First gene therapy for inherited retinal disease takes a step closer to European approval
Posted on: Sunday 23 September 2018
The European Medicines Agency’s Committee for Medicinal Products for Human Use (CHMP) has recommended approval of the gene therapy Luxterna for the treatment of inherited retinal dystrophy caused by mutations in the RPE65 gene. A final marketing authorisation decision from the European Commission is expected in around two months’ time. This will be followed by significant discussions at national level to determine pricing and patients’ access to the treatment.
The RPE65 gene provides instructions for building an enzyme that is critical for recycling the substances that convert light into electrical signals at the back of the eye. If this enzyme is reduced or absent because of genetic mutations, the visual cycle is blocked, resulting in impaired vision and the accumulation of toxins.
Vision loss often starts during childhood or adolescence and progresses as retinal cells degenerate. Fifty percent of people with mutations in both their copies of the RPE65 gene (one copy is inherited from each parent) will experience severe sight loss by the time they are 16 years old.
The CHMP has recommended approval of Luxterna for patients who have two mutated copies of RPE65 and still have sufficient viable retinal cells, as determined by a healthcare professional, to benefit from the therapy. Luxterna works by delivering healthy, functional copies of the RPE65 gene, via a single retinal injection, to restore levels of the enzyme and allow the visual cycle to progress normally. As demonstrated in clinical trials, this can prevent further vision loss and can restore some functional vision; patients treated with Luxturna showed significantly improved night vision one year after treatment.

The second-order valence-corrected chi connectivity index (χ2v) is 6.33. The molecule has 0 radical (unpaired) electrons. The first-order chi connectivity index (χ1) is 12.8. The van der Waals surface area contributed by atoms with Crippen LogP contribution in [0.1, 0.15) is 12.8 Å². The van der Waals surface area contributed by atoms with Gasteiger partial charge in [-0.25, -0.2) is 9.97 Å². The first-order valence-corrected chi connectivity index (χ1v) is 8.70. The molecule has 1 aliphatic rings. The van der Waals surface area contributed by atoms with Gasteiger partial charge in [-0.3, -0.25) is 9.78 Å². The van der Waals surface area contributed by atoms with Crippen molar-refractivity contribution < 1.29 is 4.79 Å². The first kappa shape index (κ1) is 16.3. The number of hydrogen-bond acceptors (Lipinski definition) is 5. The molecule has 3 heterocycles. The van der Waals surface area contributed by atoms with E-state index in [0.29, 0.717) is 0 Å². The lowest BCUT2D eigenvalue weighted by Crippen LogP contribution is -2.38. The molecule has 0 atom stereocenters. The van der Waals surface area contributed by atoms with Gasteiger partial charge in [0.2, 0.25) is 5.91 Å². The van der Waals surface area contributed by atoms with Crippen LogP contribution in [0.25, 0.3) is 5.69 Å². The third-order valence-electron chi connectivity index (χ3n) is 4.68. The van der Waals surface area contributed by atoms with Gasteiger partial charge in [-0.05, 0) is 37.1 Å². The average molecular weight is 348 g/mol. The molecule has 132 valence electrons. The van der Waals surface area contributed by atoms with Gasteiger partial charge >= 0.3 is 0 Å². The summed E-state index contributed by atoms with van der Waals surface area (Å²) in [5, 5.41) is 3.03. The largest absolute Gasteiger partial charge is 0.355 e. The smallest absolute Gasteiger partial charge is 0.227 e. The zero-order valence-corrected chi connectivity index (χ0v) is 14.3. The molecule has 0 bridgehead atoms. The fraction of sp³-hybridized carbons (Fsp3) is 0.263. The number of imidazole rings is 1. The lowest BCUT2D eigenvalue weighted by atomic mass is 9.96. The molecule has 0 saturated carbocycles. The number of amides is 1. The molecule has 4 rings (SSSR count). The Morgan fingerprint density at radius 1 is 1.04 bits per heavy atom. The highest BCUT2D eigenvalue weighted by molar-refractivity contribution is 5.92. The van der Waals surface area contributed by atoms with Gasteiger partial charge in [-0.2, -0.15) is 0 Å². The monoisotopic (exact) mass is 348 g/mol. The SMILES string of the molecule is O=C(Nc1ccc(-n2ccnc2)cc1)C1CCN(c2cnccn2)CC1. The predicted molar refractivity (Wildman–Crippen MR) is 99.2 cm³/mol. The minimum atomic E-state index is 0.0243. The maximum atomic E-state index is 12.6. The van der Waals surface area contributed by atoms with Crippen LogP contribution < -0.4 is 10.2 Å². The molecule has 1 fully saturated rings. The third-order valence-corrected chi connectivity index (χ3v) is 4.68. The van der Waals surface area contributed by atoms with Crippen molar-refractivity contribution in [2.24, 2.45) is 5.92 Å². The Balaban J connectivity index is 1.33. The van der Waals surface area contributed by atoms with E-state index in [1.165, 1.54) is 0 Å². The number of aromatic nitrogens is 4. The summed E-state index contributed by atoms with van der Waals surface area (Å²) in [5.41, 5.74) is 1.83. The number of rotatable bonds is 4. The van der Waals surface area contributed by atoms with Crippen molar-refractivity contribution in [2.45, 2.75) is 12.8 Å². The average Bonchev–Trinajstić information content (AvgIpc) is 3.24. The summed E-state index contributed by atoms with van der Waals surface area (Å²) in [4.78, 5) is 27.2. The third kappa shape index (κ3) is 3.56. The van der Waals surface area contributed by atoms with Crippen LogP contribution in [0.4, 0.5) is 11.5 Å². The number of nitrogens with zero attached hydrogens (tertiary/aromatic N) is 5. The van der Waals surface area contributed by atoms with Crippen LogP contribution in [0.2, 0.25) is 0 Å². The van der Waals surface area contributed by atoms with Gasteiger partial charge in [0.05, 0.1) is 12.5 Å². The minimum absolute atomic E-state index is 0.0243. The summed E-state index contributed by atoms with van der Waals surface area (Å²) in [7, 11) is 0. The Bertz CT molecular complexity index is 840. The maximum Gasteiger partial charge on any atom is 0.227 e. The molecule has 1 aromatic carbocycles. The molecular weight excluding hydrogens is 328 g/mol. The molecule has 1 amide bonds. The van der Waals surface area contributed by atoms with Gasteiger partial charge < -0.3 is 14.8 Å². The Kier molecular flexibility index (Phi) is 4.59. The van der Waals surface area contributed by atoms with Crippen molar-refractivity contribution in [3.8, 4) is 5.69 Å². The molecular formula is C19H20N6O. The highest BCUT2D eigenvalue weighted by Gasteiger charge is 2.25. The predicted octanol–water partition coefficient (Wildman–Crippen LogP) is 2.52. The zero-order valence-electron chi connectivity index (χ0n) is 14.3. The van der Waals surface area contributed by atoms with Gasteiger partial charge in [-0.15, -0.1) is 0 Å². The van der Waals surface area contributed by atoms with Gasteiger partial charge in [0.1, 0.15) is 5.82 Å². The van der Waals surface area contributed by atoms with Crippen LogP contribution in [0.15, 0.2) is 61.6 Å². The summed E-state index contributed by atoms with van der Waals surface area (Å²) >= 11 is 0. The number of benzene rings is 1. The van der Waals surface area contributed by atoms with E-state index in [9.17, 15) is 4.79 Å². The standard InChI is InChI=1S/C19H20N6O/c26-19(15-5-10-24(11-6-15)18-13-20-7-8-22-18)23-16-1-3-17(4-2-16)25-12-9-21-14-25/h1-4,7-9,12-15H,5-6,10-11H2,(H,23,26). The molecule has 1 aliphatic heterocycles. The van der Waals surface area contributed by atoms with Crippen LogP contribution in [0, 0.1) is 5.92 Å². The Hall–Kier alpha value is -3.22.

Safety monitoring to continue
The most common side effects reported during clinical trials of Luxterna were eye redness, cataracts and increased ocular pressure. Although the CHMP’s recommendation is based on a thorough review of the scientific data and a careful risk-benefit analysis, it does require long term follow up of treated patients to ensure continued safety and efficacy. This is particularly important with a treatment as novel as gene therapy; if approved, Luxterna will be the first and only gene therapy available in Europe to treat inherited retinal disease.
“The CHMP’s positive opinion on Luxterna represents a significant milestone, not only for those living with RPE65 mutations, but also for the thousands of UK families affected by other types of inherited retinal disease who could eventually benefit from gene therapy” said Tina Houlihan, Chief Executive of RP Fighting Blindness. “Luxterna gives huge hope to our community as a whole.”
About the manufacturer
Luxterna was developed and is made by US-based Spark Therapeutics but, if approved in Europe, would be marketed here by Novartis.